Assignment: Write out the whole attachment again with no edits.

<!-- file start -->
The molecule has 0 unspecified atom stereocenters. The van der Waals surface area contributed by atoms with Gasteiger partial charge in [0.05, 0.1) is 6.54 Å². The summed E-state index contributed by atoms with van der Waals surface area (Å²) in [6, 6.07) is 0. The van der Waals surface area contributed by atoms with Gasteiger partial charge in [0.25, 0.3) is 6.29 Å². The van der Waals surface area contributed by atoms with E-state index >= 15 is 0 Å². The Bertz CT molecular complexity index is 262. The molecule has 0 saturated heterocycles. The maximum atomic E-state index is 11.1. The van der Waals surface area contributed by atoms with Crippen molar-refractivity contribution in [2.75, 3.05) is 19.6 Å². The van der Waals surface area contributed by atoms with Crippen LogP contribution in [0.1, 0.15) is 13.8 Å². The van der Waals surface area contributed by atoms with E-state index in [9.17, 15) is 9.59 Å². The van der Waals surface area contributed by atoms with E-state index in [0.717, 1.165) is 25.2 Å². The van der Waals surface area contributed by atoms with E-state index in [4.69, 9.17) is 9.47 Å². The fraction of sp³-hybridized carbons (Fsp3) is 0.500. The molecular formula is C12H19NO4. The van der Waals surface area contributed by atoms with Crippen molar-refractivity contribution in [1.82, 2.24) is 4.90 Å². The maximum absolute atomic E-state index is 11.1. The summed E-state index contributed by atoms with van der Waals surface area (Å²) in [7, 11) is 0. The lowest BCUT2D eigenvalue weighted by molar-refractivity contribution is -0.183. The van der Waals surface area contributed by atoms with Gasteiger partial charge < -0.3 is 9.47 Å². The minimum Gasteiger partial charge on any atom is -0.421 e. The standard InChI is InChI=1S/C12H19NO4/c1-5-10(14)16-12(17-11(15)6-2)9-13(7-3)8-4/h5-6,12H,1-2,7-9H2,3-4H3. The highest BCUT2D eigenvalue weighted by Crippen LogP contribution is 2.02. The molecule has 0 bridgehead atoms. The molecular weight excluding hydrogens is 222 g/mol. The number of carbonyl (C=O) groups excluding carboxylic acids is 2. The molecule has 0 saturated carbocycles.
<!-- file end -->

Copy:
The molecule has 0 unspecified atom stereocenters. The van der Waals surface area contributed by atoms with Gasteiger partial charge in [0.05, 0.1) is 6.54 Å². The summed E-state index contributed by atoms with van der Waals surface area (Å²) in [6, 6.07) is 0. The van der Waals surface area contributed by atoms with Gasteiger partial charge in [0.25, 0.3) is 6.29 Å². The van der Waals surface area contributed by atoms with E-state index >= 15 is 0 Å². The Bertz CT molecular complexity index is 262. The molecule has 0 saturated heterocycles. The maximum atomic E-state index is 11.1. The van der Waals surface area contributed by atoms with Crippen molar-refractivity contribution in [2.75, 3.05) is 19.6 Å². The van der Waals surface area contributed by atoms with Crippen LogP contribution in [0.1, 0.15) is 13.8 Å². The van der Waals surface area contributed by atoms with E-state index in [9.17, 15) is 9.59 Å². The van der Waals surface area contributed by atoms with E-state index in [0.717, 1.165) is 25.2 Å². The van der Waals surface area contributed by atoms with E-state index in [4.69, 9.17) is 9.47 Å². The fraction of sp³-hybridized carbons (Fsp3) is 0.500. The molecular formula is C12H19NO4. The van der Waals surface area contributed by atoms with Crippen molar-refractivity contribution in [1.82, 2.24) is 4.90 Å². The maximum absolute atomic E-state index is 11.1. The summed E-state index contributed by atoms with van der Waals surface area (Å²) in [7, 11) is 0. The lowest BCUT2D eigenvalue weighted by molar-refractivity contribution is -0.183. The van der Waals surface area contributed by atoms with Gasteiger partial charge < -0.3 is 9.47 Å². The minimum Gasteiger partial charge on any atom is -0.421 e. The standard InChI is InChI=1S/C12H19NO4/c1-5-10(14)16-12(17-11(15)6-2)9-13(7-3)8-4/h5-6,12H,1-2,7-9H2,3-4H3. The highest BCUT2D eigenvalue weighted by Crippen LogP contribution is 2.02. The molecule has 0 bridgehead atoms. The molecular weight excluding hydrogens is 222 g/mol. The number of carbonyl (C=O) groups excluding carboxylic acids is 2. The molecule has 0 saturated carbocycles.